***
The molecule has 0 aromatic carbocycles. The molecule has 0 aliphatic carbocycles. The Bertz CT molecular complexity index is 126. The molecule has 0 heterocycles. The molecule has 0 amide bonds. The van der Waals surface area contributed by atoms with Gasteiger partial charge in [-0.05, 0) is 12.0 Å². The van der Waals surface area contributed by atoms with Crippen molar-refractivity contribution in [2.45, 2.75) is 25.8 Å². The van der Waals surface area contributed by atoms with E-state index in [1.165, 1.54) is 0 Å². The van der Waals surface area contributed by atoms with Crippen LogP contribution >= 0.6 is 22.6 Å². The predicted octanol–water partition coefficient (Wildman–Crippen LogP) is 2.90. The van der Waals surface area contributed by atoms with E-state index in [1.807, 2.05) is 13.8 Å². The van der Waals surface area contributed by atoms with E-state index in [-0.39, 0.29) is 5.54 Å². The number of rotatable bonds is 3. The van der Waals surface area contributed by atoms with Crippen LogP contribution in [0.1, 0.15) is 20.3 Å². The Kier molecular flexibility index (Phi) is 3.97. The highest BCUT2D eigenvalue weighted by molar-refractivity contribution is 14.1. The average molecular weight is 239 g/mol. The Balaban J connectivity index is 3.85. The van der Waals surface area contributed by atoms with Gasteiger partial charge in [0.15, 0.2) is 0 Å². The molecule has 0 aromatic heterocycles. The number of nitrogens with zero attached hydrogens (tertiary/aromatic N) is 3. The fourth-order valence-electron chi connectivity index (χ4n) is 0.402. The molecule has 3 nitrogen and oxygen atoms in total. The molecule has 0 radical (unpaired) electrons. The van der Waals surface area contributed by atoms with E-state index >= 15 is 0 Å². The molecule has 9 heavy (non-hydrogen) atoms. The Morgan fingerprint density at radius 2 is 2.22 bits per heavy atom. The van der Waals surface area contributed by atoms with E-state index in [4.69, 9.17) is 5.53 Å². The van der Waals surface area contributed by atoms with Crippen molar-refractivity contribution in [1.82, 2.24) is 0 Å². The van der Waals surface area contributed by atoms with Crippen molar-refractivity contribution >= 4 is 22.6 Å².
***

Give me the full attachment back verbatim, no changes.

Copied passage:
The molecule has 0 aromatic carbocycles. The molecule has 0 aliphatic carbocycles. The Bertz CT molecular complexity index is 126. The molecule has 0 heterocycles. The molecule has 0 amide bonds. The van der Waals surface area contributed by atoms with Gasteiger partial charge in [-0.05, 0) is 12.0 Å². The van der Waals surface area contributed by atoms with Crippen molar-refractivity contribution in [2.45, 2.75) is 25.8 Å². The van der Waals surface area contributed by atoms with E-state index in [1.165, 1.54) is 0 Å². The van der Waals surface area contributed by atoms with Crippen LogP contribution >= 0.6 is 22.6 Å². The predicted octanol–water partition coefficient (Wildman–Crippen LogP) is 2.90. The van der Waals surface area contributed by atoms with E-state index in [1.807, 2.05) is 13.8 Å². The van der Waals surface area contributed by atoms with E-state index in [-0.39, 0.29) is 5.54 Å². The number of rotatable bonds is 3. The van der Waals surface area contributed by atoms with Crippen LogP contribution in [0.1, 0.15) is 20.3 Å². The Kier molecular flexibility index (Phi) is 3.97. The highest BCUT2D eigenvalue weighted by molar-refractivity contribution is 14.1. The average molecular weight is 239 g/mol. The Balaban J connectivity index is 3.85. The van der Waals surface area contributed by atoms with Gasteiger partial charge in [0.15, 0.2) is 0 Å². The molecule has 0 aromatic heterocycles. The number of nitrogens with zero attached hydrogens (tertiary/aromatic N) is 3. The fourth-order valence-electron chi connectivity index (χ4n) is 0.402. The molecule has 3 nitrogen and oxygen atoms in total. The molecule has 0 radical (unpaired) electrons. The van der Waals surface area contributed by atoms with E-state index >= 15 is 0 Å². The molecule has 9 heavy (non-hydrogen) atoms. The Morgan fingerprint density at radius 2 is 2.22 bits per heavy atom. The van der Waals surface area contributed by atoms with E-state index in [4.69, 9.17) is 5.53 Å². The van der Waals surface area contributed by atoms with Crippen molar-refractivity contribution in [1.82, 2.24) is 0 Å². The van der Waals surface area contributed by atoms with Crippen molar-refractivity contribution >= 4 is 22.6 Å².